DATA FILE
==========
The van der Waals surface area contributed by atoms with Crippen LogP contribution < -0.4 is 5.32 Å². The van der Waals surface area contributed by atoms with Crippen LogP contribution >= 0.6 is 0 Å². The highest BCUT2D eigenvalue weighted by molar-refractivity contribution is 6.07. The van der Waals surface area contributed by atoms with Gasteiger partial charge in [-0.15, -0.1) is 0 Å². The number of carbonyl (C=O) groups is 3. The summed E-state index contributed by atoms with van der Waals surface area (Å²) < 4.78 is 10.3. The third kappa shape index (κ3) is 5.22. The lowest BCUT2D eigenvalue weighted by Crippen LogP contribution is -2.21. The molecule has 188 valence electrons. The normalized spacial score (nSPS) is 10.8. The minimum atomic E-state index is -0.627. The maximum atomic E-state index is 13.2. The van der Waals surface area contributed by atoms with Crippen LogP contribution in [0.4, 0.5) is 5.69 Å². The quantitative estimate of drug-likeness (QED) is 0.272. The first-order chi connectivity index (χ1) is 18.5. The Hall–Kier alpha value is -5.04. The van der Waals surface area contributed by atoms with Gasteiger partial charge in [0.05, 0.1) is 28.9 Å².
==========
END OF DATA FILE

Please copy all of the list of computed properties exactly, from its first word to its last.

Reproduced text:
The van der Waals surface area contributed by atoms with Crippen LogP contribution < -0.4 is 5.32 Å². The van der Waals surface area contributed by atoms with Crippen LogP contribution >= 0.6 is 0 Å². The highest BCUT2D eigenvalue weighted by molar-refractivity contribution is 6.07. The van der Waals surface area contributed by atoms with Gasteiger partial charge in [-0.15, -0.1) is 0 Å². The number of carbonyl (C=O) groups is 3. The summed E-state index contributed by atoms with van der Waals surface area (Å²) < 4.78 is 10.3. The third kappa shape index (κ3) is 5.22. The lowest BCUT2D eigenvalue weighted by Crippen LogP contribution is -2.21. The molecule has 188 valence electrons. The normalized spacial score (nSPS) is 10.8. The minimum atomic E-state index is -0.627. The maximum atomic E-state index is 13.2. The van der Waals surface area contributed by atoms with Crippen LogP contribution in [0.4, 0.5) is 5.69 Å². The quantitative estimate of drug-likeness (QED) is 0.272. The first-order chi connectivity index (χ1) is 18.5. The Hall–Kier alpha value is -5.04. The van der Waals surface area contributed by atoms with Gasteiger partial charge in [0.05, 0.1) is 28.9 Å².